Many sewists have probably overlooked this notion, although they are sold in the fabric store. An awl has many uses, including helping to feed fabric through your machine if it’s stuck, without getting your fingers involved. It can also be used to turn seams the right direction as they go under the machine. An awl punches holes for snap setting or animal eyes and can get you started when you’re cutting button holes open.

Unlikely Sewing Tool #4: Tweezers

I didn’t know how dependent I was on my sewing room tweezers until they went missing one time. Threading my serger is a huge pain without them! While similar to the hemostats, tweezers can reach things the larger hemostats can’t. They’re also useful when putting your buttons in place if you sew buttons on with a button foot. Mine have an edge on that that I use to tighten or loosen the screw that holds my needle in place (though a set of micro screwdrivers lives in my sewing room as well).

Unlikely Sewing tool #5: Scotch Tape and Paper

Okay, I know this is two things, but they almost always go together. When making pattern alterations (and I almost always need to after making a muslin), I use plain ole’ printer paper and scotch tape. It’s irritating to have to go upstairs and get some, so I make sure to keep a stack in my sewing room at all times, right on my desk. Scotch tape on a dispenser is indispensable (see what I did there?) for making alterations and of course, for taping together your indie patterns. Mine has a permanent place on my cutting table and I keep refill rolls in my desk. Like my sewing scissors, my family knows better than to remove my tape dispenser from the sewing room!

That’s five! But I can’t end it there. There are some just-for-fun-totally-optional things in my sewing room that I LOVE and count among my favorite things.

Sewing room essentials! Click over for my list of unlikely sewing tools AND some just-for-fun items to have in your sewing room. || PIn, Cut, Sew Studio

First is my Spotify Premium Family account!

I procrastinated on going premium for way too long, but now that we have it, we’ll never go back. They don’t even have an affiliate program, so this is not an ad, ha! I just like it that much. Each family member can have their own account and we have any music imaginable at our fingertips. It pretty much feels to good to be true. You can even play your podcasts on it and we all know podcasts and sewing go together like PB&J.

Second is my Bose Colorlink Speaker.

My husband got this for me for Christmas one year and it was a huge suprise, we don’t usually do more than stocking suffers for each other to keep the Christmas budget under control. But it’s seriously one of my favorite things and I use it in the sewing room and all over the house constantly.

Third is my Bluetooth Noise Reducing Headphones.

I hesitated big time on buying these because the price was so much less than what’s mostly marketed these days, but they’ve been awesome. They do a good job of blocking out the Fortnite noise that I partially share a room with, so I can hear my podcast, so that’s a win in my book.

Your turn!

What items do you love having in your sewing room? I’d love to hear about them! Maybe you have a tool I didn’t even know was out there. Lemme know in the comments!

Cheers :)



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Mason Jar Pin Cushion Tutorial

I have sewing classes coming up so I needed a fast way to make extra pin cushions! I was at WalMart of all places and they had some cute jar pin cushions that I thought I could copy pretty easily. While I was at it, I made a tutorial for you! I've tried to make this very beginner friendly, but if you have questions, don't hesitate to ask :)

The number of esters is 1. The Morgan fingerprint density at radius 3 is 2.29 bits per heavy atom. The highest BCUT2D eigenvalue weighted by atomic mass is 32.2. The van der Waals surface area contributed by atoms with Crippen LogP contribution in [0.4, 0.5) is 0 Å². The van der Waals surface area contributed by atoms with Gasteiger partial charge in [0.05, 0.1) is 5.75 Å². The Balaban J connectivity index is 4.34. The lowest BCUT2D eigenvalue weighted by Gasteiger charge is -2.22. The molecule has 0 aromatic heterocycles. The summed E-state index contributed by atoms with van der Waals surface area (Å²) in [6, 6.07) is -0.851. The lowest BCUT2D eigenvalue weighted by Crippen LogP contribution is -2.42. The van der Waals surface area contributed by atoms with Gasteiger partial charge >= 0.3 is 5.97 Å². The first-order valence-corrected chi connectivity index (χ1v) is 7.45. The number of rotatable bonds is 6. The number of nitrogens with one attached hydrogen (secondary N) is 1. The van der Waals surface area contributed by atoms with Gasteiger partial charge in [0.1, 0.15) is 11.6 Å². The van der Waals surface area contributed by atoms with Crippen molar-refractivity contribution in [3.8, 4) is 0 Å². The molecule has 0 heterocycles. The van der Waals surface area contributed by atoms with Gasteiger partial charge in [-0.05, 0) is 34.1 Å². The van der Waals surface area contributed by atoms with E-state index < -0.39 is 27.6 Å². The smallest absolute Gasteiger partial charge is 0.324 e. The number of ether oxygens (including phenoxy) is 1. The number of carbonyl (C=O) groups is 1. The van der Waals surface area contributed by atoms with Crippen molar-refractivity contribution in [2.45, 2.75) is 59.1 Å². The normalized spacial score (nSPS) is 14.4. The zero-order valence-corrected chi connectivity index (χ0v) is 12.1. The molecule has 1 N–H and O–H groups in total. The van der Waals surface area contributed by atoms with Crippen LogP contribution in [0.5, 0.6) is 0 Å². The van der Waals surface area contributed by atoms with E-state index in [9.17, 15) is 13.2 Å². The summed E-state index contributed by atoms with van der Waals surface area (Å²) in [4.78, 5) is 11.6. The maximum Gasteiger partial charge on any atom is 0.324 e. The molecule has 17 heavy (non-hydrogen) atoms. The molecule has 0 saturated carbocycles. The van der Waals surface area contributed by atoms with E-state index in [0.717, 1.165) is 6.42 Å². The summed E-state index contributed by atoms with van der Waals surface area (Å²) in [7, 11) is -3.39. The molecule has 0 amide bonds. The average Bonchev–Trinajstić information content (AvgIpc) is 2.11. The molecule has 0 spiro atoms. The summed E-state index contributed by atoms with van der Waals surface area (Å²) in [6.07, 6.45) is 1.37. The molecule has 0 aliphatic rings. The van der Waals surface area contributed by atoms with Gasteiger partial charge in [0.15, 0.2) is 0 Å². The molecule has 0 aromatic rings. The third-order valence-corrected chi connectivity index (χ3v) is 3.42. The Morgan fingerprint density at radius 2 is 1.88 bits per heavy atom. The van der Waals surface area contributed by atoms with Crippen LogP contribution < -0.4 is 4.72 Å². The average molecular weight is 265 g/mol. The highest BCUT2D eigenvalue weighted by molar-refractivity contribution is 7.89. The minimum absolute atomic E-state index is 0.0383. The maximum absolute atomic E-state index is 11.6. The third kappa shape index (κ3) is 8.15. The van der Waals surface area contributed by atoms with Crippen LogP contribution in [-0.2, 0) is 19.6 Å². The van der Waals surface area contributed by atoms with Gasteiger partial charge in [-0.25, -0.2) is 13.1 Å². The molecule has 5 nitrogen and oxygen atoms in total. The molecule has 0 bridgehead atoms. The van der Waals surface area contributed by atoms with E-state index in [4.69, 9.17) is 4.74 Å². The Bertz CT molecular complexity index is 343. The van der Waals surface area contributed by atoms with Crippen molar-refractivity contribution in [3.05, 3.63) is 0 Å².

Learn to make DIY mason jar pin cushions with some fabric, trim, a jar and a glue gun! || Pin Cut Sew Studio #pincushion #tutorial #howtosew #easysewing

This post may contain affiliate links, which means that while I am not paid to promote certain items, I will earn a small commission should you purchase items through these links. For more info, see my disclosure policy.

These are super easy, free to make (if you already have jars lying around, that is) and don't even require any machine sewing! 

Let's get started. You'll need a mason jar with a lid, a scrap of fabric, a hot glue gun, stuffing and some fun trim. Plus a needle and thread. My favorite is this short, wide style of jar!

The first step is to hot glue the flat lid piece into the lid rim. Don't burn yourself like I did! I got this glue gun from a thrift store, still in its 90's packaging and it gets waaaaay hotter than the newer glue guns. The thing is dangerous, haha. I wonder if someone lobbied to get the temperature of glue guns regulated, hahahaha! 

Next, cut a circle from your fabric. I made my circle about 1.25 inches larger on all sides than my lid. For the small size lid, my circle measured 5 1/2 inches in diameter if that helps you, but it's not rocket science. 

Next, take your needle and thread, (thread your needle and knot the end together) and add long basting stitches all the way around the circle, about 1/4" from the raw edge. These long stitches allow you to gather the fabric up by pulling on the thread. Like so:

Do this all the way around!

Do this all the way around!

When you get back around to where you started, don't knot or cut your thread, just leave the needle attached! Then pull up the gathering stitches until your pouf is about the size it needs to be to fit over your jar lid. Adjust the gathers so they're generally even all the way around. 

Begin hot gluing the fabric onto the lid, starting where the knotted end of your thread is and working around to where your needle is hanging. You want to leave that end loose until the end so you can pull the needle to adjust the fit as needed. Stop gluing once you have about a 2 inch space to fill with stuffing. 

Next, add the stuffing, small pieces at a time. You want to fill it pretty full so it's nice and firm! 

Once it's filled, pull on the end of your thread to make the gathers fit snug and then knot your thread and snip. 

Then, finish gluing the opening to the lid. 

Almost done! All you have to do is glue your trim around to hide the thread and raw edges. 

That's all! Screw the lid onto your jar, where you can store extra pins, quilting pins or other little sewing gadgets. 

Mason Jar Pin Cushion tutorial

Mason Jar Pin Cushion tutorial

I've made two, but think I'll need to make a couple more. I think using the tiny jars would be super cute! If you make this tutorial, be sure and let me know, I'd love to see!

Cheers and happy sewing :) 

Mason Jar PIn Cushion tutorial|| Pin Cut Sew Studio #masonjar #crafts #diy #pincushion